enum TodoStatus : String, Codable {
    case pending
    case done
    case delayed
    static var asXSource : String {
        return """
        [{value: 'pending', text: 'pending'},{value: 'done', text: 'done'},{value: 'delayed', text: 'delayed'}]
    var imageName : String {
        return "/"+self.rawValue+".png"

struct Todo : Codable {
    var id: UUID = UUID()
    var title: String
    var comment: String?
    var status : TodoStatus
    var todoid : String { return "t"+self.id.uuidString.replacingOccurrences(of: "-", with: "") }
    var editid : String { return self.todoid+"_e" }
    var titleid : String { return self.todoid+"_t" }
    var commentid : String { return self.todoid+"_c" }
    var statusid : String { return self.todoid+"_s" }
    var imageName : String {
        return status.imageName
    var asHtmlNode : Node {
        return Node.fragment([
                .span(attributes: [.id(self.editid)], .img(src: "/edit.png", alt: "Edit")),
                .span(attributes: [.id(self.titleid)], .text(self.title))
                .div(attributes: [],
                     .img(attributes: [.id(self.statusid), .src(self.imageName), .alt(self.status.rawValue), .height(.px(24)), .width(.px(24))]),
                     .span(attributes:[.id(self.statusid + "t"), .class("status-text")], .text(self.status.rawValue))
                .div(attributes: [],
                     .span(attributes: [.id(self.commentid)], .text(self.comment ?? " "))

Please note, it is also capable of outputting HTML for use in a javascript "accordion" fashion. The images were hardcoded here, but I guess a more elegant way can be found. The various ids are used for the javascript functions to find the relevant sections for editing.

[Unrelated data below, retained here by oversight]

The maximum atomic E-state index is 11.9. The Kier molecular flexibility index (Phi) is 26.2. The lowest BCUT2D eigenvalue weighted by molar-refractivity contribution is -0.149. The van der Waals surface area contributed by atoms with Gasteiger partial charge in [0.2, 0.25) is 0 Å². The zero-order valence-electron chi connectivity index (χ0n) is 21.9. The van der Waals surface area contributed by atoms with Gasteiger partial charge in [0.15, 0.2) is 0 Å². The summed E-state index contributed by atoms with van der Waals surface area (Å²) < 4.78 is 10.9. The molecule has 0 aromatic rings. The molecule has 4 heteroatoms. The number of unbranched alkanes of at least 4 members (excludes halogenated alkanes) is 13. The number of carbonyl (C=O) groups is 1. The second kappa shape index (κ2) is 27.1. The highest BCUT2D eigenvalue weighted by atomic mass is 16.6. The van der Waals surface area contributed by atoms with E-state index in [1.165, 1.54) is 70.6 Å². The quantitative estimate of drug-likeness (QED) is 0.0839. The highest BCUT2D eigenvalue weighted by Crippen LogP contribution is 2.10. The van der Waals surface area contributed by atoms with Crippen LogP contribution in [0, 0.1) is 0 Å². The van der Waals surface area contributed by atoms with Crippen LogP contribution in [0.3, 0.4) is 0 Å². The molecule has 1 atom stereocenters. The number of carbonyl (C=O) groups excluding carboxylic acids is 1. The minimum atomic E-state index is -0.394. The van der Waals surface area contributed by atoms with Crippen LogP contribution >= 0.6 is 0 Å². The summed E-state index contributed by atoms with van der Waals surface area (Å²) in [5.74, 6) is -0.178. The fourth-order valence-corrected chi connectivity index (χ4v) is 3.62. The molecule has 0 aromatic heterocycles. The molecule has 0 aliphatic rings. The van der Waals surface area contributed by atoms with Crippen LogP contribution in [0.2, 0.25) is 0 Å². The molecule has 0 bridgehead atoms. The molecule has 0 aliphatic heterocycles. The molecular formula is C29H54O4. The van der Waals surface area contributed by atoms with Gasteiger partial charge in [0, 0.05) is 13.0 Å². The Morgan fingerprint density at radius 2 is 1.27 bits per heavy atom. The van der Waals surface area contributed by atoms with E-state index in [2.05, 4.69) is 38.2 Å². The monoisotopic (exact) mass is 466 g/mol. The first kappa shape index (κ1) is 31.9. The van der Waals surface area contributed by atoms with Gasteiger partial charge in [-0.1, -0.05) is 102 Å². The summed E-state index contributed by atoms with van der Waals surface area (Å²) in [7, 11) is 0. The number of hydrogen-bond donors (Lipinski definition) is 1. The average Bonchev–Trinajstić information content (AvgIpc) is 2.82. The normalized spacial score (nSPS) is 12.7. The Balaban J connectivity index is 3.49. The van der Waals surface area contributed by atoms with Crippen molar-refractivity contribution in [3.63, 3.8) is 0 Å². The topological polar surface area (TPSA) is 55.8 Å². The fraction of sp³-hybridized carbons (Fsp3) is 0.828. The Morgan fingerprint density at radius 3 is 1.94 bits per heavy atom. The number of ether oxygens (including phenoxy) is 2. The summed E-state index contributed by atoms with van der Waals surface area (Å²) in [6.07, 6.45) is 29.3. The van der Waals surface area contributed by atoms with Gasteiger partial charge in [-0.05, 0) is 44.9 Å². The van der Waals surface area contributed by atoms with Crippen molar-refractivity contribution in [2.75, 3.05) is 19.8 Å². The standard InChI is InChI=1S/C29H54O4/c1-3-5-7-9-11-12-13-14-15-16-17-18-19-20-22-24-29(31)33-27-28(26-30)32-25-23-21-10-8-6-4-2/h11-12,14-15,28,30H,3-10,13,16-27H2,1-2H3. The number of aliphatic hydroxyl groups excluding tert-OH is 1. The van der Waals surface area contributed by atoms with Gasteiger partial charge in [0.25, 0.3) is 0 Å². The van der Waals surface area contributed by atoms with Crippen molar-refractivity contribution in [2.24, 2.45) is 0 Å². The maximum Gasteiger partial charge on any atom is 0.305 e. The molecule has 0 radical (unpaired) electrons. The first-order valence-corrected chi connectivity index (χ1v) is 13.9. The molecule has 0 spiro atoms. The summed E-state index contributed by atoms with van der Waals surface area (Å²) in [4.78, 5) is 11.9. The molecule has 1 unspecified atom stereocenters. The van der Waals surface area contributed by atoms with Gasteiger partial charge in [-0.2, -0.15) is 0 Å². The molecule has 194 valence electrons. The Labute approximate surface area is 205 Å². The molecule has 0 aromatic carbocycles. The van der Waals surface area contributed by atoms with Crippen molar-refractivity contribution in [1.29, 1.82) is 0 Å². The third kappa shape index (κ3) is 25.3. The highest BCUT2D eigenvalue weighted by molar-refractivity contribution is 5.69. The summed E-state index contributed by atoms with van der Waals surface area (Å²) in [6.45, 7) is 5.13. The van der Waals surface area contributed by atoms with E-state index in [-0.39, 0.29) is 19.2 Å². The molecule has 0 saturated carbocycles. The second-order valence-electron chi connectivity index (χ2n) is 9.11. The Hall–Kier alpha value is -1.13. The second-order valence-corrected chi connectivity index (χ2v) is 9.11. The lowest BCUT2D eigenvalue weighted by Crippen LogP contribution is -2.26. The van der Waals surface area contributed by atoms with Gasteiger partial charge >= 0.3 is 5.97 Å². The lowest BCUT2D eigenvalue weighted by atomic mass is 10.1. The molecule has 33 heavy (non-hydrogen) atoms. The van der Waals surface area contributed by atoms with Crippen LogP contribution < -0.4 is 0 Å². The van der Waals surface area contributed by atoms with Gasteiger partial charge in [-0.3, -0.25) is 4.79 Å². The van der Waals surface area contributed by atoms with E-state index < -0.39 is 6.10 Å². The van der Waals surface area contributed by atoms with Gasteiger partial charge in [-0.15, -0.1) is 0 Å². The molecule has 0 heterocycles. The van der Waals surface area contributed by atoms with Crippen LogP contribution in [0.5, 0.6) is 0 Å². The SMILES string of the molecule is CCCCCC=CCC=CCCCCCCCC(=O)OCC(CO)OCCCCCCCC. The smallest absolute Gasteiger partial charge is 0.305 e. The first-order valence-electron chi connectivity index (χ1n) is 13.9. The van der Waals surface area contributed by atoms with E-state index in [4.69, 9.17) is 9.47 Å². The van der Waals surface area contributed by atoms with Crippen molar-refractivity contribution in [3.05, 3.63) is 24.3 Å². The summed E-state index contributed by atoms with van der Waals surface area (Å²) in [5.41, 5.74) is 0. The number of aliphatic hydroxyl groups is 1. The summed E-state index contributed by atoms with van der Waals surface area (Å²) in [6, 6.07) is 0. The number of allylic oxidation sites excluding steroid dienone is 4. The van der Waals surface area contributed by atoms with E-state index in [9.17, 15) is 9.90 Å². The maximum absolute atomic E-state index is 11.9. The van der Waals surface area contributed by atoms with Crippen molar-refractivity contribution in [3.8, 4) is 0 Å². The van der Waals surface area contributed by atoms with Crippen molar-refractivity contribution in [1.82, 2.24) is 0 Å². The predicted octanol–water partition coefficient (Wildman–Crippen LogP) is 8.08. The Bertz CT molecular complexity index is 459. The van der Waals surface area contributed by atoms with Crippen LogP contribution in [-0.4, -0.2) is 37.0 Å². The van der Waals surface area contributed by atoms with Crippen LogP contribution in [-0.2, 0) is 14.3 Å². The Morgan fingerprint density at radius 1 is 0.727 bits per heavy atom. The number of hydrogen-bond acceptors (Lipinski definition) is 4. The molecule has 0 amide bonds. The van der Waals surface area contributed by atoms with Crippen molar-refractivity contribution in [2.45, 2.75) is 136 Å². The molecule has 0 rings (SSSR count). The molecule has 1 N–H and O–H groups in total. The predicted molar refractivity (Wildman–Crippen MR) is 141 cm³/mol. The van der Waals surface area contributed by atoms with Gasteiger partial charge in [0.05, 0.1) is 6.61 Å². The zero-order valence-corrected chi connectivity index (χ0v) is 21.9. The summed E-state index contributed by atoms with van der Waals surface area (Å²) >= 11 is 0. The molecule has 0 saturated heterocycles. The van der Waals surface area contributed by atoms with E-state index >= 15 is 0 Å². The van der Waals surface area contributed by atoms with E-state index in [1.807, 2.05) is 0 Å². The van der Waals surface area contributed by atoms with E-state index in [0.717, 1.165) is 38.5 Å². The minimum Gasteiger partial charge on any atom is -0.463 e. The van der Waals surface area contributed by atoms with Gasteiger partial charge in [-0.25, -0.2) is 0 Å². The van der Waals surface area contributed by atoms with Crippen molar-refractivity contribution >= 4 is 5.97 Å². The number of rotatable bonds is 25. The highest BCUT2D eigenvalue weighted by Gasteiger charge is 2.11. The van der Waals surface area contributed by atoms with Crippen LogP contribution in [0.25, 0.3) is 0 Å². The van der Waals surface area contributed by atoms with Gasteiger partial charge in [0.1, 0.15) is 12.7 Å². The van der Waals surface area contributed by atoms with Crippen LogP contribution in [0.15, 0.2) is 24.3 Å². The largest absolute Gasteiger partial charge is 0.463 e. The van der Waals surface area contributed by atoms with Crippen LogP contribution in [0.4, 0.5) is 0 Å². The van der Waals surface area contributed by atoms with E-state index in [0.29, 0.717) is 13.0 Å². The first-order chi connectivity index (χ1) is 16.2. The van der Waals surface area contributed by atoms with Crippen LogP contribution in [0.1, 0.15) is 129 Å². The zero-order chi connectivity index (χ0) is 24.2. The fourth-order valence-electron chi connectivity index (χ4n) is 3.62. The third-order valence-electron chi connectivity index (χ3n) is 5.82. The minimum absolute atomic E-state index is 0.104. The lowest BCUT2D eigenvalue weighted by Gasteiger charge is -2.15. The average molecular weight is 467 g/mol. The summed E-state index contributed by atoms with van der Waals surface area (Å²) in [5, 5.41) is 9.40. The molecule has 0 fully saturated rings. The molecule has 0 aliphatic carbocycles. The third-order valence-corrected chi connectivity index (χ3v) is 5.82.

Also, a list of Todos can be exported to markdown:

extension Array where Element == Todo {
    var toMarkdown : String {
        var result = ""
        for t in self {
            result += "#### "+t.title+"\n\n"
            result += (t.comment ?? "") + "\n\n"
            result += "Status: " + t.status.rawValue + "\n\n"
        return result

Now, storing in the session (I use KituraSessionRedis) is as simple as:

// let session = request.session
session?["todos"] = t
session?.save(callback: { (err) in
  if let err = err { print("Error saving session: \(err.localizedDescription)") }

Unfortunately, restoring Todos from a session won't work: Kitura has no idea how to do that, but it can restore a [[String:Codable]] back to me, which allows me to use the DictionaryCoding stuff I did a while ago.

func todosFromSession(_ s: SessionState?) -> [Todo] {
    if let t = s?["todos"] as? [Todo] { return t }
    else if let t = try? DictionaryCoding().decode([Todo].self, from: s?["todos"]) { return t }
    let t = [
        Todo(id: UUID(), title: "Test 1", comment: "Go!", status: .pending),
        Todo(id: UUID(), title: "Test nb 2", comment: nil, status: .done),
        Todo(id: UUID(), title: "Test • 3 🤷‍♂️", comment: "UTF-8 is hard, no?", status: .delayed),
    saveTodos(t, to: s)
    return t

The Javascript

Aaaaaaaaaaah weeeeeeeell. OK, my thoughts on JS are fairly well known. I don't like that language, for a lot of reasons I won't get into. But it's the only way to manipulate the DOM without reloading the page so...

  • jQuery (because I will do Ajax calls, and well... it works)
  • x-editable (yes I know it's old, but it works), jQueryUI edition
  • A touch of bootstrap, because I thought I'd have to layout stuff. Turns out I don't but it's still in.

X-editable uses a combination of fields in its POST routes for in-place editing, and it works pretty in a pretty straightforward manner:

router.post("/change") { request, response, next in
    if let b = request.body, let c = b.asURLEncoded {
        var notes = todosFromSession(request.session)
        switch c["name"] {